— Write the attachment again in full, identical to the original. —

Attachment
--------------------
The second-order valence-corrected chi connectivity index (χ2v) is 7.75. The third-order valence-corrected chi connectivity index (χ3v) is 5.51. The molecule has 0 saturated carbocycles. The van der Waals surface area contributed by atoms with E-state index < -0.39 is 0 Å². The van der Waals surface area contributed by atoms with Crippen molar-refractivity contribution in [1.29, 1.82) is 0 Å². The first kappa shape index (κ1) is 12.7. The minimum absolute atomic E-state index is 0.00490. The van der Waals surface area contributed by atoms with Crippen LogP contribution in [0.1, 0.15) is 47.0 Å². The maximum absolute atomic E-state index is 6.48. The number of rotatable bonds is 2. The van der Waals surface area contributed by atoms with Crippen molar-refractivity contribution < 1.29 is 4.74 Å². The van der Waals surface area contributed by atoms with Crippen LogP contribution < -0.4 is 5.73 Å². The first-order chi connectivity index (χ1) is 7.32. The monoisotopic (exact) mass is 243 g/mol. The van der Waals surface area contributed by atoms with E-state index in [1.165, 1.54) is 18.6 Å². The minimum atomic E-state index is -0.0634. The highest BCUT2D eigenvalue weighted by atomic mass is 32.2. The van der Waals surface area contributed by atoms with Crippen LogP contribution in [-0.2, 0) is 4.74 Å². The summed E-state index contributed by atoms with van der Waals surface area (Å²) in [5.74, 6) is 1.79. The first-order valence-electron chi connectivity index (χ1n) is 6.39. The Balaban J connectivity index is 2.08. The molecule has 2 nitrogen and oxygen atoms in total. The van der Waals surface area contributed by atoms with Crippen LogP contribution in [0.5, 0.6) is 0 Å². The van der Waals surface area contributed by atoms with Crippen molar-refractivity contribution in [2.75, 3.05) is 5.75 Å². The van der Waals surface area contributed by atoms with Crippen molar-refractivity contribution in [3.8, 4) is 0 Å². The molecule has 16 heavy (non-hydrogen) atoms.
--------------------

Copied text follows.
The second-order valence-corrected chi connectivity index (χ2v) is 7.75. The third-order valence-corrected chi connectivity index (χ3v) is 5.51. The molecule has 0 saturated carbocycles. The van der Waals surface area contributed by atoms with E-state index < -0.39 is 0 Å². The van der Waals surface area contributed by atoms with Crippen molar-refractivity contribution in [1.29, 1.82) is 0 Å². The first kappa shape index (κ1) is 12.7. The minimum absolute atomic E-state index is 0.00490. The van der Waals surface area contributed by atoms with Crippen LogP contribution in [0.1, 0.15) is 47.0 Å². The maximum absolute atomic E-state index is 6.48. The number of rotatable bonds is 2. The van der Waals surface area contributed by atoms with Crippen molar-refractivity contribution < 1.29 is 4.74 Å². The van der Waals surface area contributed by atoms with Crippen LogP contribution < -0.4 is 5.73 Å². The first-order chi connectivity index (χ1) is 7.32. The monoisotopic (exact) mass is 243 g/mol. The van der Waals surface area contributed by atoms with E-state index in [1.165, 1.54) is 18.6 Å². The minimum atomic E-state index is -0.0634. The highest BCUT2D eigenvalue weighted by atomic mass is 32.2. The van der Waals surface area contributed by atoms with Crippen LogP contribution in [-0.2, 0) is 4.74 Å². The summed E-state index contributed by atoms with van der Waals surface area (Å²) in [5.74, 6) is 1.79. The first-order valence-electron chi connectivity index (χ1n) is 6.39. The Balaban J connectivity index is 2.08. The molecule has 2 nitrogen and oxygen atoms in total. The van der Waals surface area contributed by atoms with Crippen LogP contribution in [0.5, 0.6) is 0 Å². The van der Waals surface area contributed by atoms with Crippen molar-refractivity contribution in [2.75, 3.05) is 5.75 Å². The van der Waals surface area contributed by atoms with Crippen molar-refractivity contribution in [3.8, 4) is 0 Å². The molecule has 16 heavy (non-hydrogen) atoms.